- To provide the opportunity to learn, share and experience the history of the Naval Air Station.
- To collect, document and preserve those items that made aviation history and those associated with NAS Alameda.
- To provide students of all ages the ability and chance to understand and explore the world of aviation.
- To provide the public with information and research on Naval Aviation in the Pacific.
The historic legacy of the Alameda Naval Air Station will be preserved at the Alameda Naval Air Museum located in the former Air Terminal Building #77 at Alameda Point. Our museum features archival materials, photographs and stories of the war workers of World War II up to the eventual closing of the base in 1997.
This project was made possible by a grant for building upgrades from the Economic Development Agency and the city of Alameda. To date, some $750,000 worth of improvements have been made to Building #77 to meet all code requirements of the City of Alameda.
Volunteers established the Alameda Naval Air Museum as an educational community center to tell the story of it's beginnings in support of the Pacific Fleet in World War II and it's subsequent decades of service to the nation during Korea, Vietnam and Desert Storm.
Visitors can read historic newspapers, such as those published at Pearl Harbor, and have an opportunity to re-live the past. That is what history is all about. We are interested in acquiring and preserving documents that illustrate and celebrate the people and stories of the World War II years. Our collection includes artifacts, photographs, aircraft models, programs, guide books, flyers, documents, safety gear, medals, uniforms, badges and awards.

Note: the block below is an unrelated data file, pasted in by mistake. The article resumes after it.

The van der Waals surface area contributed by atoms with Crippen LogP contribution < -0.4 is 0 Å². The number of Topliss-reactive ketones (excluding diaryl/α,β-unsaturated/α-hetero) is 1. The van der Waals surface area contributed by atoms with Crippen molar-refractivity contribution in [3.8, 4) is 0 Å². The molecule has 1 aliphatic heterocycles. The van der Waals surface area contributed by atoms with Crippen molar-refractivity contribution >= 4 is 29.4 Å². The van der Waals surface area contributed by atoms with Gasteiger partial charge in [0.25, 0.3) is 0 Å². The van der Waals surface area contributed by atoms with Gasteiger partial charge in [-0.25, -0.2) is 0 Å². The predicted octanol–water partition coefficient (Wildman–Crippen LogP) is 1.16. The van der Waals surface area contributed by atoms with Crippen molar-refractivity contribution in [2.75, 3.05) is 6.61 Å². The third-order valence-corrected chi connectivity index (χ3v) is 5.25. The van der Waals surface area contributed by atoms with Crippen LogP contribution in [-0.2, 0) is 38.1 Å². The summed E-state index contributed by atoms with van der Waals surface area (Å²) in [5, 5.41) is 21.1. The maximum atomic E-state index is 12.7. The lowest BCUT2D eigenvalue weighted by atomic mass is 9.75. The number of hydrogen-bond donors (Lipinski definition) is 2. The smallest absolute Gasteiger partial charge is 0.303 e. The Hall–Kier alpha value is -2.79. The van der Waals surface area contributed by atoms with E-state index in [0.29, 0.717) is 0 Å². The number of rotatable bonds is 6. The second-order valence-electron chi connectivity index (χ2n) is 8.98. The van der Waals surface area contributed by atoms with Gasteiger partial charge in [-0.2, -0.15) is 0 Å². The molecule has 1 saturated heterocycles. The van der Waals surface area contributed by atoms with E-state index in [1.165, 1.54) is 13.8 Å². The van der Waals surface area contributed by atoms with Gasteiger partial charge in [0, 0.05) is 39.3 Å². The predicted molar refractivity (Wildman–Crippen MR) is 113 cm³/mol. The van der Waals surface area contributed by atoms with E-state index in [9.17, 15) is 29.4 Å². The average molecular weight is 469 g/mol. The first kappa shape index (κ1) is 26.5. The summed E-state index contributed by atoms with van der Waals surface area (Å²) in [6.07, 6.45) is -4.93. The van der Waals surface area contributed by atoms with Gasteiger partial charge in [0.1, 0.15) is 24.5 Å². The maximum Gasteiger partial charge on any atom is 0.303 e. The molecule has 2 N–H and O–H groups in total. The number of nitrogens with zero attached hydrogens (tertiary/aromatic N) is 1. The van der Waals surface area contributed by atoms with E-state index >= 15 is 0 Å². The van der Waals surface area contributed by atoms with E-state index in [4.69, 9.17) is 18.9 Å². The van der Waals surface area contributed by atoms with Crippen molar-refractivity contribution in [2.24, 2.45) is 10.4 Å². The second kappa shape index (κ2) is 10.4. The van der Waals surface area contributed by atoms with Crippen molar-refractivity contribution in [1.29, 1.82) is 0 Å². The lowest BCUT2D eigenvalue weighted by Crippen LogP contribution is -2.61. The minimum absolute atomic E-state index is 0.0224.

The purpose of our museum is to preserve for the benefit and inspiration of future generations and to leave a historic legacy.
Society and industry were changed forever by the sweeping impacts of the World War II build-up. For the first time, men, women and minorities worked together side by side. Services such as health insurance and child care were initiated in industry to improve worker's health, productivity and retention. Labor and government worked together to provide to the fleet overhauled aircraft and engines achieving unheard of production records.
People moved here from all over the country in unprecedented numbers to seek industrial production jobs. This changed rural and urban America forever. The Air Station had 45,000 personnel at its peak in 1945 when the city of Alameda had only 25,000 residents. The base covered one-third of the island of Alameda.
The museum volunteers host many visits of school children and other local and national groups so they can learn about Naval Aviation history and the valuable contributions made by the many generations of workers during the last half of the 20th Century. More than 250 skilled trades came together at NAS Alameda to create lasting records of top workmanship and professionalism.